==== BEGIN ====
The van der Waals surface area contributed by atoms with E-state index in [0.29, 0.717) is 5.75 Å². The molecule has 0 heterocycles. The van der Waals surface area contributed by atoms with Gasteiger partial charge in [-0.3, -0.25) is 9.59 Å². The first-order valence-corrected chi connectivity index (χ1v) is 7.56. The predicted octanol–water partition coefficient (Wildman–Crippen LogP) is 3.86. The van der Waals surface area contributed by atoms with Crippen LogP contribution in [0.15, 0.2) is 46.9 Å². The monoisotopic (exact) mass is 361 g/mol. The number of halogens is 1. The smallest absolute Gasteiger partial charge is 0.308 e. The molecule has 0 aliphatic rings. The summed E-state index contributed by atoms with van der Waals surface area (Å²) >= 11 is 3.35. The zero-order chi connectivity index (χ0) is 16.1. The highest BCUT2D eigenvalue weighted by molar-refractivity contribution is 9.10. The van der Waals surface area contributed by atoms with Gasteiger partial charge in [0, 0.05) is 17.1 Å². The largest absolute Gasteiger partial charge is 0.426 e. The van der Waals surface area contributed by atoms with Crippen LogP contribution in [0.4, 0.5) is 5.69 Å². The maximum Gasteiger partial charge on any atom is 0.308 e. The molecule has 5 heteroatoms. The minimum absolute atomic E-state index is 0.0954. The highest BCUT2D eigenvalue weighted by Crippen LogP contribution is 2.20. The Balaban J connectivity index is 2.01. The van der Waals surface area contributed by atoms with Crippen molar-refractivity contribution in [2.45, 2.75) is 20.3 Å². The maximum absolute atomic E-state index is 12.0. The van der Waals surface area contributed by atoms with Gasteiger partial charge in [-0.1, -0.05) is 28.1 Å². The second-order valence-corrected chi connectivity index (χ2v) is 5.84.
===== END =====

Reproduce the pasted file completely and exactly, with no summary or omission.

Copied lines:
The van der Waals surface area contributed by atoms with E-state index in [0.29, 0.717) is 5.75 Å². The molecule has 0 heterocycles. The van der Waals surface area contributed by atoms with Gasteiger partial charge in [-0.3, -0.25) is 9.59 Å². The first-order valence-corrected chi connectivity index (χ1v) is 7.56. The predicted octanol–water partition coefficient (Wildman–Crippen LogP) is 3.86. The van der Waals surface area contributed by atoms with Crippen LogP contribution in [0.15, 0.2) is 46.9 Å². The monoisotopic (exact) mass is 361 g/mol. The number of halogens is 1. The smallest absolute Gasteiger partial charge is 0.308 e. The molecule has 0 aliphatic rings. The summed E-state index contributed by atoms with van der Waals surface area (Å²) >= 11 is 3.35. The zero-order chi connectivity index (χ0) is 16.1. The highest BCUT2D eigenvalue weighted by molar-refractivity contribution is 9.10. The van der Waals surface area contributed by atoms with Gasteiger partial charge in [0, 0.05) is 17.1 Å². The largest absolute Gasteiger partial charge is 0.426 e. The van der Waals surface area contributed by atoms with Crippen LogP contribution in [0.4, 0.5) is 5.69 Å². The maximum Gasteiger partial charge on any atom is 0.308 e. The molecule has 5 heteroatoms. The minimum absolute atomic E-state index is 0.0954. The highest BCUT2D eigenvalue weighted by Crippen LogP contribution is 2.20. The Balaban J connectivity index is 2.01. The van der Waals surface area contributed by atoms with Crippen molar-refractivity contribution in [2.45, 2.75) is 20.3 Å². The maximum absolute atomic E-state index is 12.0. The van der Waals surface area contributed by atoms with Gasteiger partial charge in [-0.1, -0.05) is 28.1 Å². The second-order valence-corrected chi connectivity index (χ2v) is 5.84.